Vaccine booster shots dramatically reduce the chance of infection and hospitalization, even against the highly contagious omicron variant, according to newly released federal data, which found that an unvaccinated senior is 49 times more likely to be hospitalized with COVID-19 than someone 65 and older who received a booster.
Meanwhile, the state’s positivity rate fell below 10% for the first time since Dec. 20, said Gov. Kathy Hochul, who during an appearance on Long Island said she has not decided whether to extend the expiration date for a statewide mask or vaccine mandate past Feb. 1.
A Centers for Disease Control and Prevention analysis of hospitalization data in New York and 10 other states, along with three studies involving CDC researchers, provides the first extensive findings on how boosters affect U.S. hospitalizations.
The research, released Thursday and Friday, reinforces data from clinical trials and from other countries that boosters greatly increase protection against serious illness and infection.
One study, based on nearly 88,000 hospitalizations in 10 states — including New York — from Aug. 26 to Jan. 5, found that an adult with a booster shot was 94% less likely to be hospitalized during the time when the delta variant was dominant compared with unvaccinated adults. Adults with boosters were 90% less likely to be hospitalized while omicron has been dominant.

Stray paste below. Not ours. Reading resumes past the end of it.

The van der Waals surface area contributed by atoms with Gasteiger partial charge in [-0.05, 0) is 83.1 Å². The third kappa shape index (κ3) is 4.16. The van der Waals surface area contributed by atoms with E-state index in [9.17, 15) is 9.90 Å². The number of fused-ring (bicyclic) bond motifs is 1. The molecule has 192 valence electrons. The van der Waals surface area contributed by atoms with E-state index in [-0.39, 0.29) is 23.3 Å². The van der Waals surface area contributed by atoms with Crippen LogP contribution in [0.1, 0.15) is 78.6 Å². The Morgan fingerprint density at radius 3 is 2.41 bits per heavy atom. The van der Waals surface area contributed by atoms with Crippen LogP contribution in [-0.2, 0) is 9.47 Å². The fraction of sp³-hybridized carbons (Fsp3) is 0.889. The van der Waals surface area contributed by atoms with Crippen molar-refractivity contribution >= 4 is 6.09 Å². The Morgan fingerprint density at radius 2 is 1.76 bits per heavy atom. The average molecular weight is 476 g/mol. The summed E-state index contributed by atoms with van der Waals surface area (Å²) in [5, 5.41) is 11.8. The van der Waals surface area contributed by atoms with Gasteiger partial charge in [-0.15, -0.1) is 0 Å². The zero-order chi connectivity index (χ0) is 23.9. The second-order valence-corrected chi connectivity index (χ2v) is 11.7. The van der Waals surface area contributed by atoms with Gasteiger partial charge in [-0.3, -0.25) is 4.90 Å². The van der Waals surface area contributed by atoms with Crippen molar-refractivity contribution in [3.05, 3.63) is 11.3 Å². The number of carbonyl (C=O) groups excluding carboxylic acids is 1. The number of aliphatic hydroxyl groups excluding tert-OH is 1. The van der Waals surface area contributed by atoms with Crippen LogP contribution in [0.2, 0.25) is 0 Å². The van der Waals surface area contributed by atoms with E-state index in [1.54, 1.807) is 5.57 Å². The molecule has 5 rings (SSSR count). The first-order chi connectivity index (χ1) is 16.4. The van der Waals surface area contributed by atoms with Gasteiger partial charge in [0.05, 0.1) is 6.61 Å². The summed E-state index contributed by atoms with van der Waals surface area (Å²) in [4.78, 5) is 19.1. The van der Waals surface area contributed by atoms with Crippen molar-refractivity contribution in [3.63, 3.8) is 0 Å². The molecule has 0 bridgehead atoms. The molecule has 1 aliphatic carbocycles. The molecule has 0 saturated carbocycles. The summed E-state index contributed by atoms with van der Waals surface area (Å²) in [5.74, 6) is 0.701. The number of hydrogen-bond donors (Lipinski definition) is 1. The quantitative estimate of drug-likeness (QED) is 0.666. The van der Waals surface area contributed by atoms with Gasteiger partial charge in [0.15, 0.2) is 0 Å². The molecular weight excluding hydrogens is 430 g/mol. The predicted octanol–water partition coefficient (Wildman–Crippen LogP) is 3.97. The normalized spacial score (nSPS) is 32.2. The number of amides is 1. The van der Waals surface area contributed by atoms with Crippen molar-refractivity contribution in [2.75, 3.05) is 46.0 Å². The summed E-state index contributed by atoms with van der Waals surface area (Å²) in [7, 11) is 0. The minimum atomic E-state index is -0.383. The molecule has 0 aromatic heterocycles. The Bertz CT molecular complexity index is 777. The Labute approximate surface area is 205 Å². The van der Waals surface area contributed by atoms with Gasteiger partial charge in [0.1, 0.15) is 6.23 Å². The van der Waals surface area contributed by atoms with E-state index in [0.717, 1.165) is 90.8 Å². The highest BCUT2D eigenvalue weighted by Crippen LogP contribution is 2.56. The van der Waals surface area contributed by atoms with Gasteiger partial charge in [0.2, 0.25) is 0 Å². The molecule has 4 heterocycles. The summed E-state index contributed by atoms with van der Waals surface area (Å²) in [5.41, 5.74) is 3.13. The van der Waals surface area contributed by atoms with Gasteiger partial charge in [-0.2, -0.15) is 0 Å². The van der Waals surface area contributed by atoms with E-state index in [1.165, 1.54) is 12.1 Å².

Two vaccine doses also provide significant protection, but that protection decreases over time, the study found. Those who received their second dose of vaccine more than six months earlier, but had not been boosted, were 57% less likely to be hospitalized during the omicron era.
Boosters also greatly reduce the chance of an emergency department or urgent care visit, the study found.
A separate analysis of hospital admissions in 11 states, including New York, focused on adults 50 and older who were hospitalized from Dec. 1 to Dec. 25, when the omicron variant became dominant.
The CDC found that the hospitalization rate for unvaccinated adults 50 to 64 is 44 times higher than for their boosted counterparts, and 49 times higher for seniors.
Dr. Steven Carsons, director of the Vaccine Center at NYU Langone Hospital-Long Island in Mineola, said he expected studies to show boosters kept many people out of the hospital.
"What is maybe a little surprising is how well these are working," he said, pointing to the large gap in hospitalization rates.
Even so, Carsons said, "In a way, this is unsurprising" because booster shots for all vaccines pump up the body’s immune system, which is why they are common for other diseases as well.
"This is not really a specific thing for the COVID vaccines," he said. "This is a principle of how our immune systems work."
Multiple studies show that effectiveness from vaccination against COVID-19 wanes over time, especially in those 65 and older.
Hochul: 'The trend is looking good'
Hochul on Friday said she likely will wait until Jan. 31 to announce whether to extend the Feb. 1 expiration date of a state mandate requiring people to wear masks or show proof of COVID-19 vaccination to enter indoor public places.
"I’ll tell you about Feb. 1 on Jan. 31," she said during a news conference at Brookhaven National Laboratory. "I really do need to wait until that time. The trend is looking good … and I’m an optimist. But I saw a very good trend just in early November, and then everything changed" when the omicron variant hit.